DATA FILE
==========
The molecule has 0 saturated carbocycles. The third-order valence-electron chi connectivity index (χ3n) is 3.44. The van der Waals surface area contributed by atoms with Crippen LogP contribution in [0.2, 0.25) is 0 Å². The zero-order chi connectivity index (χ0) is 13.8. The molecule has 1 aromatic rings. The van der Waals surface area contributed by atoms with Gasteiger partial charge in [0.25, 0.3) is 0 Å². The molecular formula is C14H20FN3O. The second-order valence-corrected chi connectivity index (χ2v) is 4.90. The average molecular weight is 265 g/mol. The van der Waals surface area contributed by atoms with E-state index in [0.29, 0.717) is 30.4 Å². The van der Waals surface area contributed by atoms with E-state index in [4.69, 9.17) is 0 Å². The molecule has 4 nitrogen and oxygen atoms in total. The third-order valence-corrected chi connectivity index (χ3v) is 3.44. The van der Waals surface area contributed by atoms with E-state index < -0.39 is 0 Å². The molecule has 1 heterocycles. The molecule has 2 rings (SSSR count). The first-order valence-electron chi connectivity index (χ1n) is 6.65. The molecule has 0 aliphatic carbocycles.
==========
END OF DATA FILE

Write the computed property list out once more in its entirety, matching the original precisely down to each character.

The molecule has 0 saturated carbocycles. The third-order valence-electron chi connectivity index (χ3n) is 3.44. The van der Waals surface area contributed by atoms with Crippen LogP contribution in [0.2, 0.25) is 0 Å². The zero-order chi connectivity index (χ0) is 13.8. The molecule has 1 aromatic rings. The van der Waals surface area contributed by atoms with Gasteiger partial charge in [0.25, 0.3) is 0 Å². The molecular formula is C14H20FN3O. The second-order valence-corrected chi connectivity index (χ2v) is 4.90. The average molecular weight is 265 g/mol. The van der Waals surface area contributed by atoms with E-state index in [0.29, 0.717) is 30.4 Å². The van der Waals surface area contributed by atoms with E-state index in [4.69, 9.17) is 0 Å². The molecule has 4 nitrogen and oxygen atoms in total. The third-order valence-corrected chi connectivity index (χ3v) is 3.44. The van der Waals surface area contributed by atoms with E-state index < -0.39 is 0 Å². The molecule has 1 heterocycles. The molecule has 2 rings (SSSR count). The first-order valence-electron chi connectivity index (χ1n) is 6.65. The molecule has 0 aliphatic carbocycles.